December, 30 2022

Maersk launches construction 16,200 TEU methanol-fuelled boxship

Container shipping major Maersk has launched the construction of its 16,200 TEU dual-fuel containerships that can run on green methanol.

South Korean shipbuilder Hyundai Heavy Industries hosted a steel-cutting ceremony for what is believed to be the first vessel from the series on November 28, 2022, based on a social media update from Maersk.

The steel-cutting ceremony was attended by the representatives from HHI, Maersk and ABS, which will be in charge of classing the vessel.

“This marks the turning point where the project moves from design into reality and we look forward to continuing the good cooperation with Hyundai Heavy Industries Co., Ltd. Production will progress fast from this point and the next key stage, factory approval test of the main engine, is expected in Spring 2023,” Kristian Agdrup, Lead Naval Architect A.P- Moller – Maersk, said during the steel cut ceremony at HHI yard.

Maersk has a total of 19 methanol-powered container carriers on order at Hyundai Heavy Industries and Hyundai Mipo Dockyard. These include six vessels with a nominal capacity of 17,000 TEU ordered last October, twelve 16,000 TEU boxships and one feeder ordered in 2021. The dual-fuel vessels will be capable of burning methanol as well as conventional low sulphur fuel.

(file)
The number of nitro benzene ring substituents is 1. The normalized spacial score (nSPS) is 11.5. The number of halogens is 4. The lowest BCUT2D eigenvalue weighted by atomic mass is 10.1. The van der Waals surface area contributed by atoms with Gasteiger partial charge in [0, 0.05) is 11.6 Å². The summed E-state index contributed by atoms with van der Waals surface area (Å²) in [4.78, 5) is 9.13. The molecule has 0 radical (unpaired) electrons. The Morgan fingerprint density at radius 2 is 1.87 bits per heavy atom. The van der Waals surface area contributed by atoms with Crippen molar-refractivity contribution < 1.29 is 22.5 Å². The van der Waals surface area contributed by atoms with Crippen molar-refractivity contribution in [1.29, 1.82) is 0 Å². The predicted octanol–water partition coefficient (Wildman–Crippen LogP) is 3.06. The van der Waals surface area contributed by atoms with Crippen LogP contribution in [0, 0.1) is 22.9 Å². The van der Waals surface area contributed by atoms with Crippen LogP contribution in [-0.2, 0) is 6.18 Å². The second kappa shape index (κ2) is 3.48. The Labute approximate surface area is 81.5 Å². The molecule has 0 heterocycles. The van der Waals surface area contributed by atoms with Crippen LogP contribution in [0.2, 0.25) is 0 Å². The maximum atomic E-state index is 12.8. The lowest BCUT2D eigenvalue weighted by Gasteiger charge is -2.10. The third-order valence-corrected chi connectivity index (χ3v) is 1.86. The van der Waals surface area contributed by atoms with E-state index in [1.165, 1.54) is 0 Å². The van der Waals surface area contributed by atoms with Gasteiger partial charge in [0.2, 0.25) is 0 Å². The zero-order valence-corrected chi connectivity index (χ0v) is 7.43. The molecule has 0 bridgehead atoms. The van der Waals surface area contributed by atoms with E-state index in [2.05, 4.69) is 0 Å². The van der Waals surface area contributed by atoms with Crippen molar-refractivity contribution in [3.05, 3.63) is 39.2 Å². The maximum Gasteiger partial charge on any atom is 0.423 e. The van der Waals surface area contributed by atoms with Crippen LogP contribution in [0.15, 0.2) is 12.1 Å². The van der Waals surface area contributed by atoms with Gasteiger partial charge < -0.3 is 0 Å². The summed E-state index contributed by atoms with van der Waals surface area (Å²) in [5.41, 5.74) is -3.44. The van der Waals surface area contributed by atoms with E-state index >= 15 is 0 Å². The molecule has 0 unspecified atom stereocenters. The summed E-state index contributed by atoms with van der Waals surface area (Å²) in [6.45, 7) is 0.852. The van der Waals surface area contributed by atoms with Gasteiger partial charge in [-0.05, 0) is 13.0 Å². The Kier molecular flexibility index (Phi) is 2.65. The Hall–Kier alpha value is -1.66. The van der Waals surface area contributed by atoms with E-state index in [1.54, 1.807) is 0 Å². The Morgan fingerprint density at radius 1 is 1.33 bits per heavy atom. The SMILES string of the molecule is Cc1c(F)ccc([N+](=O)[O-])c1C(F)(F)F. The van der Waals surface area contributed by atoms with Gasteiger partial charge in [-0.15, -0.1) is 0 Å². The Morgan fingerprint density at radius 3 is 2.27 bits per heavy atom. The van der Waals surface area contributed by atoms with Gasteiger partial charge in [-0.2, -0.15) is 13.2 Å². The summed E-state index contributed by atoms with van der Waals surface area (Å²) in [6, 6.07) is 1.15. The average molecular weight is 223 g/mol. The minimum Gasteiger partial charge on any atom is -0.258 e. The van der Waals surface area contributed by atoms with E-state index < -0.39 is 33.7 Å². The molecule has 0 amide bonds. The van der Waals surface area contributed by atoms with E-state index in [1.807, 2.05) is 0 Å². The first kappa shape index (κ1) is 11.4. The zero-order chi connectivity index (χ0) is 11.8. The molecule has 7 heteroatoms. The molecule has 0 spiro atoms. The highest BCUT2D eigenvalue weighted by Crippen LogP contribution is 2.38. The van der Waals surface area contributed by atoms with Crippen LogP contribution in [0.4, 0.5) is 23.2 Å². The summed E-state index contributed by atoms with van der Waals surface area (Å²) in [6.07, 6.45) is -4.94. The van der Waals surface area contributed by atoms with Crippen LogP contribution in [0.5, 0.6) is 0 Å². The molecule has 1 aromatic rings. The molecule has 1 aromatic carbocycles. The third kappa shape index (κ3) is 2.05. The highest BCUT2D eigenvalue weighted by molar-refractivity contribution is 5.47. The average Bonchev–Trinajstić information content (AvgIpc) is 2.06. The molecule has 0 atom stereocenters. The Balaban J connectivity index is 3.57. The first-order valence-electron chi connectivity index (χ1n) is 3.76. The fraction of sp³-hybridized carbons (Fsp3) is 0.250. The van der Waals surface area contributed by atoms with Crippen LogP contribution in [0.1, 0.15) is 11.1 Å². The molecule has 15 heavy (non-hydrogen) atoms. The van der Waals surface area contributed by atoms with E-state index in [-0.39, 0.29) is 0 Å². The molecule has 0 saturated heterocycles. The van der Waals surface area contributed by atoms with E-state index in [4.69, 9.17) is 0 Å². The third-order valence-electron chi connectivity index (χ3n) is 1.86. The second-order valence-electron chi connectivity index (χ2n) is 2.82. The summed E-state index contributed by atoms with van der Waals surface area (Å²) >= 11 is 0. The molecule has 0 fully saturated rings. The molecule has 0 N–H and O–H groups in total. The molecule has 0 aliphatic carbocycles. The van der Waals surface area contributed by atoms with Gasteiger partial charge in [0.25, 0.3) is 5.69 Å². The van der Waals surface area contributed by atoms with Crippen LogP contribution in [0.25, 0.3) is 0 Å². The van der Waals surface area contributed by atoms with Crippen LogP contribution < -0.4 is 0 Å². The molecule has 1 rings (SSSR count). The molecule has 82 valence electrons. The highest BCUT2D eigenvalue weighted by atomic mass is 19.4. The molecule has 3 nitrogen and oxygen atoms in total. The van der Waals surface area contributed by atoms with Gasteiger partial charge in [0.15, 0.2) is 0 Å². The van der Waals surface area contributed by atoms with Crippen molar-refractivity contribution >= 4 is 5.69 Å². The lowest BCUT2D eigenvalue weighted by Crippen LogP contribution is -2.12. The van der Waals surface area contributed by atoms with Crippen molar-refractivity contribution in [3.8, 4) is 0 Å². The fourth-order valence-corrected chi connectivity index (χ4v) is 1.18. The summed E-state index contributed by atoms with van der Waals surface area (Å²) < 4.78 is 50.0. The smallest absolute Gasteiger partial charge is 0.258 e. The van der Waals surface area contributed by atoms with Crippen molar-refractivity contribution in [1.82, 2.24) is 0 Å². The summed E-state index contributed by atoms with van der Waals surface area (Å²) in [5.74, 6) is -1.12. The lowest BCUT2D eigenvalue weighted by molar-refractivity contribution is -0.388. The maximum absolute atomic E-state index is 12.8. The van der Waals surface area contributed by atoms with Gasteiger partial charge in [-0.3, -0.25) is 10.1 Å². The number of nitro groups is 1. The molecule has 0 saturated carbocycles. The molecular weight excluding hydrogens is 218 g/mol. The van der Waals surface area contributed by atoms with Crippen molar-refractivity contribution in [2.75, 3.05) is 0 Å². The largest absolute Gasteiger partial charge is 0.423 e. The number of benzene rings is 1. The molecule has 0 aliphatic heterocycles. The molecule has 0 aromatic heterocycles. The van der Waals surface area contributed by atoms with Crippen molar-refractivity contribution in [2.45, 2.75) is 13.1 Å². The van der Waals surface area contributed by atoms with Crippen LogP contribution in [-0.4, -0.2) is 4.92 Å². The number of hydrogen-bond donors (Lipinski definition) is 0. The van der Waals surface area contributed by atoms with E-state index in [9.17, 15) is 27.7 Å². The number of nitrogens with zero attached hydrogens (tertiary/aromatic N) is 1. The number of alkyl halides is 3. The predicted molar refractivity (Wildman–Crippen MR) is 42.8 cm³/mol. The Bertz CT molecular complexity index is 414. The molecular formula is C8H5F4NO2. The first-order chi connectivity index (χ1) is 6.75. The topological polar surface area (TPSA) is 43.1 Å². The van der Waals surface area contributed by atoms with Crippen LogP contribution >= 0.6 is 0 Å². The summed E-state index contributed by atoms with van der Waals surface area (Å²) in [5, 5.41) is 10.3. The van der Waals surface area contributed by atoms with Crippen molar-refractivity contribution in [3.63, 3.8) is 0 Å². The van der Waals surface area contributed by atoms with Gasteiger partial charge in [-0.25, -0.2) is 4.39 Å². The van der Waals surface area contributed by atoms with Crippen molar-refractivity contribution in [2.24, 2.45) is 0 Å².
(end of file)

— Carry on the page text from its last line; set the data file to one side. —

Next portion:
The feeder is expected to join Maersk’s fleet in 2023 while the first newbuild from the 16,000 TEU batch is slated for delivery in 2024. The six 17,000 TEU vessels are all to be delivered in 2025 and will sail under the flag of Denmark.

Maersk said that when all 19 vessels on order are deployed and have replaced older vessels, they will generate annual CO2 emissions savings of around 2.3 million tonnes.

The Danish container shipping major has set ambitious 2030 targets as part of its 2040 decarbonization strategy that includes having at least a quarter of its ocean cargo transported with green fuels.

The company aims to cut its emission intensity in the ocean space by 50% when compared to the 2020 baseline. This includes having at least 25 percent of ocean cargo transported with green fuels.

Source: Ships and Ports

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